Projections - Movie Reviews
With Jim Sabatini


Ready to Wear (Pret-A-Porter)

Ready to Wear (Pret-A-Porter)
Starring:
Kim Basinger, Linda Hunt, Cher, Julia Roberts, Tim Robbins, Sophia Loren and Lyle Lovett


Rated: R for nudity
Reviewed by: Frank  
Release date: December 23, 1994 Released by: Miramax

With a far less serious subject natter, director Robert Altman's new film reminds me of Nashville. It has a large well known cast playing characters who exist but do not live except in their silly unimportant circle.

I remember watching the numerous blond TV anchor women in red dresses at the 1988 Democratic National Convention ring the balcony reporting on trivial matters because everyone knew who was going to be nominated. Kim Basinger, who plays Kitty Potter, a blond anchor woman in a red dress, is the catalyst for the shallow characters. She is limited and uses language and phrases no reasonable reporter would use. She refers to Linda Hunt (Kindergarten Cop) the editor of "Elle" fashion magazine as the "Lilliputian" editor. She also tells a designer, "You've had a lock on the look of the 90s for decades." Her shallowness is only palled by the repulsive atmosphere of the Paris fashion show.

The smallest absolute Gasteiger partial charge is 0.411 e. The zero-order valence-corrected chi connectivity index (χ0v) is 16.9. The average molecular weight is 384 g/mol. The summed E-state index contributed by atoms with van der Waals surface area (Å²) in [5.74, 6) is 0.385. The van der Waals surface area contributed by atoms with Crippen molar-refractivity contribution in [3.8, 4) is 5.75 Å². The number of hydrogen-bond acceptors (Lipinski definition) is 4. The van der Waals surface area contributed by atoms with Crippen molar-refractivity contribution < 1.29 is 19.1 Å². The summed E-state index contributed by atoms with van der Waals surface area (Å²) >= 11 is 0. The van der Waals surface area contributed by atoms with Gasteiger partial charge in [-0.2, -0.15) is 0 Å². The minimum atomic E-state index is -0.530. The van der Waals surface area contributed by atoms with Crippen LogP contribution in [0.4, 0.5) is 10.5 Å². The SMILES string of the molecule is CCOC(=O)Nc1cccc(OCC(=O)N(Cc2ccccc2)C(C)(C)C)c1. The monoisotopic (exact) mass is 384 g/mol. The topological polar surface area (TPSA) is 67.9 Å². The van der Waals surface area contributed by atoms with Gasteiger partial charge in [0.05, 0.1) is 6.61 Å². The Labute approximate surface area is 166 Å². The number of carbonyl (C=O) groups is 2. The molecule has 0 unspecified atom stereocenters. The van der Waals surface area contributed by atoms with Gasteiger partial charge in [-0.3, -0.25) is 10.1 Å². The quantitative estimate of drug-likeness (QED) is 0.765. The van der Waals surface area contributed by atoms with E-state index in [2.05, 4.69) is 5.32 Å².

Altman does not have the good sense to leave before his welcome has worn out. The film drags through limitless fashion shows and begins to have the look of a documentary or "Style" with Elsa Klench from CNN. The cast is packed with 31 stars getting billing, and various designers like Sonia Rykiel and Gianfranco Ferrer make appearances. Cher does a walk through talking about fashion, what else! The story between Julia Roberts and Tim Robbins is totally unnecessary. A little cutting would have helped move the plot.

As the Paris fashion show is about to begin the head of the fashion council is found dead in his limousine. He has choked on a ham sandwich but the police think it's murder. His wife, Sophia Loren, doesn't care but his lover who directs his fashion company is hurt by the loss and the action of his son to sell the name of the house to a Texan, Lyle Lovett, who uses the logo of the company on cowboy boots. Her protest in the final scene is classic and will be what is talked about by anyone who sees the film. It is the final insult to the triviality of the industry and revenge for the diminishing of the once proud Paris fashion house.

This film is not for everyone, but despite limitations it's worth the trip to the Paris fashion world to watch Altman laugh at the phonies and fakers in the industry.

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